Exasperated by my parents' constant deference to Aunt Lavinia, it was upon my younger brother, Jacob, that I bestowed my deepest affections. More than anyone else, he was willing to listen to my endless prattle. Most of all, he didn't criticize me. We were as close as kin can be, and I enjoyed his company greatly.
Jacob -- ​four years younger than I -- ​had a pleasing, apple­cheeked sweetness. An earnest, serious, almost solemn boy, he was not given to mischief. When he played with his school friends, he did so quietly, without much zest.
He was fond of music and enjoyed whistling the popular songs of the day. That said, his whistling told me that he was troubled. Whereas Jacob considered me hot-brained, he fretted far too much, and worry made him agitated.
Jacob appeared to be the least bothered by how much our lives were governed by my aunt. But then it was Jacob of whom Aunt Lavinia most approved. She, who had no children of her own, once said, "Jacob is a perfect child. He is quiet and does what he is told. We should all encourage Victoria to be more like her brother."
Once she informed me, "You should know, Victoria, that someday Jacob will be the head of the family and you will need to defer to him."
Young though I was, I was much distressed and replied, "Jacob shall have his life. I shall have mine."

Excerpted from Gold Rush Girl by Avi
All rights reserved by the original copyright owners. Excerpts are provided for display purposes only and may not be reproduced, reprinted or distributed without the written permission of the publisher.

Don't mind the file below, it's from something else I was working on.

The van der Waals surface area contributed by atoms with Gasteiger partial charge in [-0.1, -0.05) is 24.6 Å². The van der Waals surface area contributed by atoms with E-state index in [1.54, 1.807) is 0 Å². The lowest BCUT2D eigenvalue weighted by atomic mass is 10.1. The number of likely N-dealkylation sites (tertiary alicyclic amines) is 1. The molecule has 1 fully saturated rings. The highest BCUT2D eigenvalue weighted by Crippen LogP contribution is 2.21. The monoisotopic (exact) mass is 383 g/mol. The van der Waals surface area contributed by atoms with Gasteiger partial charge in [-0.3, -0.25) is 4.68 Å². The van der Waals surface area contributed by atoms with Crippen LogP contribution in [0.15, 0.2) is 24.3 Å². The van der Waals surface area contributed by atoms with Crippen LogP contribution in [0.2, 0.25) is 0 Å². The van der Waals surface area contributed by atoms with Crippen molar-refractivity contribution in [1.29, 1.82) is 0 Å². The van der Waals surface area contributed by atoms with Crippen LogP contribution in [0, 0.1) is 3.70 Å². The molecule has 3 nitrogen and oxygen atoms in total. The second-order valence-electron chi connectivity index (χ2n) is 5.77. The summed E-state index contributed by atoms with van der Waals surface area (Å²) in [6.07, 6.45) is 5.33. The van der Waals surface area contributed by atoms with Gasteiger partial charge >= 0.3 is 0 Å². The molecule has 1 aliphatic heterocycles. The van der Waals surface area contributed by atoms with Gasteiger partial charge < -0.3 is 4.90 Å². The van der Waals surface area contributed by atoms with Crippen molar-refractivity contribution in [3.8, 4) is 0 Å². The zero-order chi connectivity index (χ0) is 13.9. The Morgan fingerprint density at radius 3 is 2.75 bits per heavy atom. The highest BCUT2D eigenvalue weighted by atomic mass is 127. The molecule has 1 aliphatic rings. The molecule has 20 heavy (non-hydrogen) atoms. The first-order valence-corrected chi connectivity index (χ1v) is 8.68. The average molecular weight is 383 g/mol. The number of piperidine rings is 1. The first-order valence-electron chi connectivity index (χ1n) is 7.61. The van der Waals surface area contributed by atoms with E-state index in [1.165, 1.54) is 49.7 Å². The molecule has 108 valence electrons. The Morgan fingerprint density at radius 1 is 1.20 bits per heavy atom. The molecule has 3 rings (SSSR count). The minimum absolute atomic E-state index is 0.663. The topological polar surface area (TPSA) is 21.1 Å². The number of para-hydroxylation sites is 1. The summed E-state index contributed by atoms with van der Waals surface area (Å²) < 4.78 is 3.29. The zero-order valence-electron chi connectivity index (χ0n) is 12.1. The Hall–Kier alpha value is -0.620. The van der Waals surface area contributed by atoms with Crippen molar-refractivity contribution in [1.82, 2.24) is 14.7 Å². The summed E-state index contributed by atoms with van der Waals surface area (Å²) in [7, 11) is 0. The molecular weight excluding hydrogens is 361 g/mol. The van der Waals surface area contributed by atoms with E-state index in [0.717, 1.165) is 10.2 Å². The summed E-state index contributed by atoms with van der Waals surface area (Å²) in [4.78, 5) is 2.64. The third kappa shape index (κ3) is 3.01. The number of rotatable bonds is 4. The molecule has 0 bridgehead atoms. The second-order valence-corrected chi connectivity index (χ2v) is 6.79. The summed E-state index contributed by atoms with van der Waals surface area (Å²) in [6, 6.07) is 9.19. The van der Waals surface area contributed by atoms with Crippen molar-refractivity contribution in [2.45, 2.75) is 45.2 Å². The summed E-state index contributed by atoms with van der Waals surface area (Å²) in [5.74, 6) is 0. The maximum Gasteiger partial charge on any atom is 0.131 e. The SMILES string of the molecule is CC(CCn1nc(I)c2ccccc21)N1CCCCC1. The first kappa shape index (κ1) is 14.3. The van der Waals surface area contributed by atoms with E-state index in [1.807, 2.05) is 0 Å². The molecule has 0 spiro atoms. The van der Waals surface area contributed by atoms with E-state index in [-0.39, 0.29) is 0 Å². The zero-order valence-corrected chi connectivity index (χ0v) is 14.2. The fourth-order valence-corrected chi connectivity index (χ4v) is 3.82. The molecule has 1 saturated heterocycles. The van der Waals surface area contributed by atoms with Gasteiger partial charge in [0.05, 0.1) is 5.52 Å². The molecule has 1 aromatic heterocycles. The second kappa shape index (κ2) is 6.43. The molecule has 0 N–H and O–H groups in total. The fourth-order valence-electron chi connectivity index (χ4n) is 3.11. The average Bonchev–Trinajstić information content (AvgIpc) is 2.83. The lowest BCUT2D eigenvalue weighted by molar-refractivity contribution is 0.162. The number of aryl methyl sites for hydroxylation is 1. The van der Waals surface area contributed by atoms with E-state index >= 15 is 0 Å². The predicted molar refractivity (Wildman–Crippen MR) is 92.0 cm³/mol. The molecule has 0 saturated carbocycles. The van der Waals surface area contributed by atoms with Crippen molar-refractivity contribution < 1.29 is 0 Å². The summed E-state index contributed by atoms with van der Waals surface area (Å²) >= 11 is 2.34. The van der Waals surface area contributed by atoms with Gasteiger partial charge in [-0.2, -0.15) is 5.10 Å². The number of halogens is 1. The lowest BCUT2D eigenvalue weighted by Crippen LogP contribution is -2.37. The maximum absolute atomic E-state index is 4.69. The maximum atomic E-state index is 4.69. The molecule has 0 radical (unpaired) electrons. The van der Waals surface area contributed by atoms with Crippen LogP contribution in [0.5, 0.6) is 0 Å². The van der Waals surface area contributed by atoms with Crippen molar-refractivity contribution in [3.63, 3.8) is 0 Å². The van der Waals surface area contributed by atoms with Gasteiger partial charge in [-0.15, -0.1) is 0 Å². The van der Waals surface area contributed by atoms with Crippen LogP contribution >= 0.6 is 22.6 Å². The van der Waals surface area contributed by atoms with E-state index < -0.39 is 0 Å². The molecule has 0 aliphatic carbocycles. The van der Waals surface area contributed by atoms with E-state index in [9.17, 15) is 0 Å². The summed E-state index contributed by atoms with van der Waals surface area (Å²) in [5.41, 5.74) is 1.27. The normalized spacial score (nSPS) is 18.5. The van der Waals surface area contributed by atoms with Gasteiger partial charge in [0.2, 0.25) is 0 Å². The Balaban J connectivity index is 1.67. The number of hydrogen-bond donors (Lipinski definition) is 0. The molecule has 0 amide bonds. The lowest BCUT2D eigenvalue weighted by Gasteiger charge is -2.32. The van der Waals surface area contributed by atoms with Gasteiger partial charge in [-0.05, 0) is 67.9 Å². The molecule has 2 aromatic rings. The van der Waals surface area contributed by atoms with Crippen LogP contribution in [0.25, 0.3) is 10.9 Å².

Newbery Medalist Avi brings us mud-caked, tent-filled San Francisco in 1848 with a willful heroine who goes on an unintended — and perilous — adventure to save her brother.

Victoria Blaisdell longs for independence and adventure, and she yearns to accompany her father as he sails west in search of real gold! But it is 1848, and Tory isn’t even allowed to go to school, much less travel all the way from Rhode Island to California. Determined to take control of her own destiny, Tory stows away on the ship. Though San Francisco is frenzied and full of wild and dangerous men, Tory finds freedom and friendship there. Until one day, when Father is in the gold fields, her younger brother, Jacob, is kidnapped. And so Tory is spurred on a treacherous search for him in Rotten Row, a part of San Francisco Bay crowded with hundreds of abandoned ships. Beloved storyteller Avi is at the top of his form as he ushers us back to an extraordinary time of hope and risk, brought to life by a heroine readers will cheer for. Spot-on details and high suspense make this a vivid, absorbing historical adventure.